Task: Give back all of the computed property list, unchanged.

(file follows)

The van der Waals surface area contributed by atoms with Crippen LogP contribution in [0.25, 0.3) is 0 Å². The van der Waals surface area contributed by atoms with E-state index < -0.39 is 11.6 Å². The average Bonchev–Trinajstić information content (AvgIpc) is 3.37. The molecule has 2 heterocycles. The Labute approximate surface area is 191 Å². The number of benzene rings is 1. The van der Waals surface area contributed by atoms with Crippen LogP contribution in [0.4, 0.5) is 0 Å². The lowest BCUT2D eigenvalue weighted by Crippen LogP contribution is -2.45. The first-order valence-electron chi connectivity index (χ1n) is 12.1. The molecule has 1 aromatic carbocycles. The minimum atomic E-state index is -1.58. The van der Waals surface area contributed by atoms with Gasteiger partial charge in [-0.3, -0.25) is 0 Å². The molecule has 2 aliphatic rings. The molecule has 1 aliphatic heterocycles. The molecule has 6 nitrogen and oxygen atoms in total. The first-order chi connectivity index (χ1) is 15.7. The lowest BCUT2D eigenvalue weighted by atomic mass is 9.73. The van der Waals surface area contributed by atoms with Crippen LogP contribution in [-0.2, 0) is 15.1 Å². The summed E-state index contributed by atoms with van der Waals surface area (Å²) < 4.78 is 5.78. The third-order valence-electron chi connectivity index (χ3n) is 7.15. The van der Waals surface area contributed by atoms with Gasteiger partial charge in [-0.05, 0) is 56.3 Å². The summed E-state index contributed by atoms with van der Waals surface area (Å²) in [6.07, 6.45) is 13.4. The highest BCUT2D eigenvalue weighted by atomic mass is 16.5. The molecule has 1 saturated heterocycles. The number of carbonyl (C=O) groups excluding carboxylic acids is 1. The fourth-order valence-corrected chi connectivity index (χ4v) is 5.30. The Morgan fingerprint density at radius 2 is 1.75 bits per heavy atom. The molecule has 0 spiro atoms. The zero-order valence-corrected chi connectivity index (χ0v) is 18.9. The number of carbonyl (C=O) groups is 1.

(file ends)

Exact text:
The van der Waals surface area contributed by atoms with Crippen LogP contribution in [0.25, 0.3) is 0 Å². The van der Waals surface area contributed by atoms with E-state index < -0.39 is 11.6 Å². The average Bonchev–Trinajstić information content (AvgIpc) is 3.37. The molecule has 2 heterocycles. The Labute approximate surface area is 191 Å². The number of benzene rings is 1. The van der Waals surface area contributed by atoms with Crippen LogP contribution in [0.4, 0.5) is 0 Å². The lowest BCUT2D eigenvalue weighted by Crippen LogP contribution is -2.45. The first-order valence-electron chi connectivity index (χ1n) is 12.1. The molecule has 1 aromatic carbocycles. The minimum atomic E-state index is -1.58. The van der Waals surface area contributed by atoms with Gasteiger partial charge in [-0.3, -0.25) is 0 Å². The molecule has 2 aliphatic rings. The molecule has 1 aliphatic heterocycles. The molecule has 6 nitrogen and oxygen atoms in total. The first-order chi connectivity index (χ1) is 15.7. The lowest BCUT2D eigenvalue weighted by atomic mass is 9.73. The van der Waals surface area contributed by atoms with Crippen LogP contribution in [-0.2, 0) is 15.1 Å². The summed E-state index contributed by atoms with van der Waals surface area (Å²) < 4.78 is 5.78. The third-order valence-electron chi connectivity index (χ3n) is 7.15. The van der Waals surface area contributed by atoms with Gasteiger partial charge in [-0.05, 0) is 56.3 Å². The summed E-state index contributed by atoms with van der Waals surface area (Å²) in [6.07, 6.45) is 13.4. The highest BCUT2D eigenvalue weighted by atomic mass is 16.5. The molecule has 1 saturated heterocycles. The number of carbonyl (C=O) groups excluding carboxylic acids is 1. The fourth-order valence-corrected chi connectivity index (χ4v) is 5.30. The Morgan fingerprint density at radius 2 is 1.75 bits per heavy atom. The molecule has 0 spiro atoms. The zero-order valence-corrected chi connectivity index (χ0v) is 18.9. The number of carbonyl (C=O) groups is 1.